at six observatories on four continents (at last count). The PCs are dedicated, turnkey devices, so
    we have the luxury of specifying the hardware and software installed.



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  • Hans Ruegg
    Jerry Mason:
    just a curious question.
    You wrote, "I've used this method to create flat memory models
    within my powerbasic programs that can access all of memory at
    high speed". This sounds very interesting, and I've heard before
    about that trick - but what can you use it for? As far as I
    know, you can run such "flat memory" programs only under plain
    DOS, since they will crash every multitasking / protected mode
    OS. So who is actually running this kind of programs?
    (Or did you find a workaround which prevents your program from
    overwriting other programs' memory space?)


    Hans Ruegg.


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  • Donald Darden
    PB/DOS runs fine under Windows, but much of DPS's limitations are
    not apparent when you do that. Fact is, I use all three PowerBASIC
    products -- PB/DOS, PB/CC, and PB/Win, and find that for certain
    requirements, one may be my preferred development platform over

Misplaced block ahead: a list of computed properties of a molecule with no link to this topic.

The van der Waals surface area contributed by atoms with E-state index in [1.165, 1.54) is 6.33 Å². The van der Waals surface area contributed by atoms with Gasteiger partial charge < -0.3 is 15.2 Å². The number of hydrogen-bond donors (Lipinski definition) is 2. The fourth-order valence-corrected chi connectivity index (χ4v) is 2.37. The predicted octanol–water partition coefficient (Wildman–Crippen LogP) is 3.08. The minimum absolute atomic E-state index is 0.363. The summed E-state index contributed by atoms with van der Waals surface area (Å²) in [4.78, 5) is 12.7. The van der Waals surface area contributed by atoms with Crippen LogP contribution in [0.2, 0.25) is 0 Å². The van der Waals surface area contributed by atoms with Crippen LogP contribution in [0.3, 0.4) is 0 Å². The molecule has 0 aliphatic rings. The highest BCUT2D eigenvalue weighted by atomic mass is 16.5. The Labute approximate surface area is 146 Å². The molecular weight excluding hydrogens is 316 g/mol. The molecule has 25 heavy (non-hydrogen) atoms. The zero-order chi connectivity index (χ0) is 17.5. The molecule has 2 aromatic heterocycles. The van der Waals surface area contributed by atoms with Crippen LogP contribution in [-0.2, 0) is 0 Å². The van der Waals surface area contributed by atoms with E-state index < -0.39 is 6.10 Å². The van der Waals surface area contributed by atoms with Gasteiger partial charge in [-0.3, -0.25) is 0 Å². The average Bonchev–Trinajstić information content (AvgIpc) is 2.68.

another. So if you love PB/DOS, have a good, fast PC, and have
    been debating whether to move up to Windows ...

    Wgy Not? You still get the DOS prompt when you want it, can find
    new ways (as well as the old ones) for performing your tricks, and
    best of all, you do not have to leave PB/DOS behind!

    But if you are still hesitant, then consider installing a second
    hard drive (or partitioning that huge one) and creating a
    multi-boot system. That way you can go any which way that you
    want. You can install Linux, BeOS, several versions of Windows,
    whatever. It is a whole new experience. You can use PB/DOS
    with a good part of it, except Linux and BeOS. And who knows,
    you may find that it can be made to work with one of the many
    DOS emulators that are evolving out there.

    Old Navy Chief, Systems Engineer, Systems Analyst, now semi-retired

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  • Michael Torrie
    "The true strength of DOS as an operating system is that,
    unlike windows and linux, it stays out of your way when
    you don't need it."

    * * *

    Right on.

    I recall a friend of mine who wrote assembly language
    arcade-quality games who referred to Windows as the